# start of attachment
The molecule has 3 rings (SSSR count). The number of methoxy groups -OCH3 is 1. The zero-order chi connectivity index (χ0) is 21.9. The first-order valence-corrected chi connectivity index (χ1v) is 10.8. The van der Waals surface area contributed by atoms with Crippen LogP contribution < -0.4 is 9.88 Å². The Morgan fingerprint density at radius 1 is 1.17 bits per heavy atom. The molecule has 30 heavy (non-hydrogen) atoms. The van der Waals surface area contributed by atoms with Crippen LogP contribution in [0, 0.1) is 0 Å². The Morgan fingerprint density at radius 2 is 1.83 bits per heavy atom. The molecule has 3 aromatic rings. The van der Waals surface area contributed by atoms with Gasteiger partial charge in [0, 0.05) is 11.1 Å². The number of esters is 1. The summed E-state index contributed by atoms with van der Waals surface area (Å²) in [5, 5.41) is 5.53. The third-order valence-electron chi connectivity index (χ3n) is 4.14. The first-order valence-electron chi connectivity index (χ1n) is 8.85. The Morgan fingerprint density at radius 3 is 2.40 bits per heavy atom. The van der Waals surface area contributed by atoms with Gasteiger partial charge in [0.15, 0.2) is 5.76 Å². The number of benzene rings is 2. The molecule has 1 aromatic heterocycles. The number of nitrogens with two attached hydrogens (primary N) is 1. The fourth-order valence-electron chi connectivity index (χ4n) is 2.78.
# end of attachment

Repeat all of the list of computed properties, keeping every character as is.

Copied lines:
The molecule has 3 rings (SSSR count). The number of methoxy groups -OCH3 is 1. The zero-order chi connectivity index (χ0) is 21.9. The first-order valence-corrected chi connectivity index (χ1v) is 10.8. The van der Waals surface area contributed by atoms with Crippen LogP contribution < -0.4 is 9.88 Å². The Morgan fingerprint density at radius 1 is 1.17 bits per heavy atom. The molecule has 30 heavy (non-hydrogen) atoms. The van der Waals surface area contributed by atoms with Crippen LogP contribution in [0, 0.1) is 0 Å². The Morgan fingerprint density at radius 2 is 1.83 bits per heavy atom. The molecule has 3 aromatic rings. The van der Waals surface area contributed by atoms with Gasteiger partial charge in [0, 0.05) is 11.1 Å². The number of esters is 1. The summed E-state index contributed by atoms with van der Waals surface area (Å²) in [5, 5.41) is 5.53. The third-order valence-electron chi connectivity index (χ3n) is 4.14. The first-order valence-electron chi connectivity index (χ1n) is 8.85. The Morgan fingerprint density at radius 3 is 2.40 bits per heavy atom. The van der Waals surface area contributed by atoms with Gasteiger partial charge in [0.15, 0.2) is 5.76 Å². The number of benzene rings is 2. The molecule has 1 aromatic heterocycles. The number of nitrogens with two attached hydrogens (primary N) is 1. The fourth-order valence-electron chi connectivity index (χ4n) is 2.78.